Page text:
Full Moon Lunar Eclipse September 16, 2016.
New Moon Solar Eclipse on September 1, 2016. 2:02 PM PST
and 5:02 PM EST. A great time to tune into the universe and all that's around
Strawberry Full Moon makes this summer solstice a rare thing.
Once in-a-lifetime special. The 2016 North America summer solstice happens on June 20, 2016
at 6:34 PM EDT.That's the very moment when, essentially, the Sun stands still at its northern most point seen from Earth.
It's zenith doesn't yearn north or south, but waits patiently at the Tropical of Cancer before switching directions and heading
south again. This is where the word solstice comes from. It's the Northern Hemisphere's first summer solstice full moon since
1967. What makes this so special is that the Full Moon and the solstice happen the same day.
The New Moon takes place at 19 degrees 16 min of Aquarius at 6:40 Am in Los Angeles and at 9:40 Am in New
York on February 8, 2016.
A rare celestial show this week.
A rare celestial show this week.
Five planets line up in the pre-dawn sky for the first time in 11 years. Mercury, Venus, Mars,
Jupiter and Saturn will be visible at the same time.All 5 planets will can be seen before dawn at 6.50 am EST on Wednesday.
They will be visible each day before dawn through February 20, 2016.
moves from evening to morning sky. Mercury is at the tail end of a fine evening apparition for the Northern Hemisphere. Because
Mercury reaches perihelion – its nearest point to the sun – on January 8, that means the solar system’s
innermost and swiftest planet is speeding up all the more. It'll pass in between the Earth and sun on January 14, to transition
over to the morning sky. This world will become visible in the eastern sky before sunrise, starting around January 20.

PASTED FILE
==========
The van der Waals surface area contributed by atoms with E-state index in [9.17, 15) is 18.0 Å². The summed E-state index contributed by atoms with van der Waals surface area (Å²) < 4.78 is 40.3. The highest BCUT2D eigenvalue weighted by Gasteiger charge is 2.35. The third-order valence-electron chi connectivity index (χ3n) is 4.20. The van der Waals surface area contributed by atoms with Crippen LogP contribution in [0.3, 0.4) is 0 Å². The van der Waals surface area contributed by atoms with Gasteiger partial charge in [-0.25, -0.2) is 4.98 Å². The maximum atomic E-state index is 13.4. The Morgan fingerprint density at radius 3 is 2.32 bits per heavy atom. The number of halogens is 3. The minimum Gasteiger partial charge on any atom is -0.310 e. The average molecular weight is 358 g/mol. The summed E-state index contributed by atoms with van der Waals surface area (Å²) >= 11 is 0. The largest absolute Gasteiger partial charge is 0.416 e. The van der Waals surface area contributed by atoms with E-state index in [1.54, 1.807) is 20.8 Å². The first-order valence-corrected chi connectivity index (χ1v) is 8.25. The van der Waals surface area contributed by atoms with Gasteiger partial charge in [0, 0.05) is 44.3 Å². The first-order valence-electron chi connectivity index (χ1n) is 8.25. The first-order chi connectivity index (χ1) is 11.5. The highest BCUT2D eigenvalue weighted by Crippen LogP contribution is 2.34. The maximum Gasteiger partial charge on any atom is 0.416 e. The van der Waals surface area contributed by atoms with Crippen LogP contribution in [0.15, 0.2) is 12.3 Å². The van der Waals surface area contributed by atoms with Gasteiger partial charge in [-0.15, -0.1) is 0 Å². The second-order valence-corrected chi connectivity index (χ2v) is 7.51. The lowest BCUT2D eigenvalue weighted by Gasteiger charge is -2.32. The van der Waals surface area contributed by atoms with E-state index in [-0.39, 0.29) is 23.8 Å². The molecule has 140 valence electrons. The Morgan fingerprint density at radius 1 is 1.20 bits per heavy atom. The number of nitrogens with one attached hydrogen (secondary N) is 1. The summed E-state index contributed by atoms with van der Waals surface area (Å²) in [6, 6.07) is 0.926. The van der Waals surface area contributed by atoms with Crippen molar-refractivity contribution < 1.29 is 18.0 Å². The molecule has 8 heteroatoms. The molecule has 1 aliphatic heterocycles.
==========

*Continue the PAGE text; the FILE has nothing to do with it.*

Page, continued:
Once Mercury enters into the morning sky, it'll join up with the other four morning
planets – Jupiter, Mars, Venus and Saturn – to feature the first appearance of all five visible planets in the
same sky since the year 2005. Look for all five visible planets to adorn the predawn/dawn sky from about January 20 to February
expect people from both Earth’s Northern and Southern
Hemispheres to see Mercury with relative ease by around January 25. Mercury will be at its best in the morning sky for several
weeks, centered around February 7, 2016. At this juncture, Mercury rises about 80 minutes before the sun at mid-northern
latitudes. At temperate latitudes in the Southern Hemisphere, Mercury rises a whopping two hours (120 minutes) before sunrise.
As always, no matter where you live, binoculars help out with any Mercury
Although Mercury’s upcoming morning apparition will be a good
one for both the Northern and Southern Hemispheres, it definitely favors the Southern Hemisphere. Mercury might be visible
for the whole month of February, 2016 in the Southern Hemisphere. The stars Antares and Spica will also be visible in
the same patch of sky. Uranus and Neptune are the only two planets that won't be seen.
Next occurrence in 2040 “grand conjunction” of planets would occur 24 years from now, on Sept.
10, 2040 when the five planets will appear close together in the sky. The difference is that in 2040 all planets line up
in the sign Libra creating a need for balance.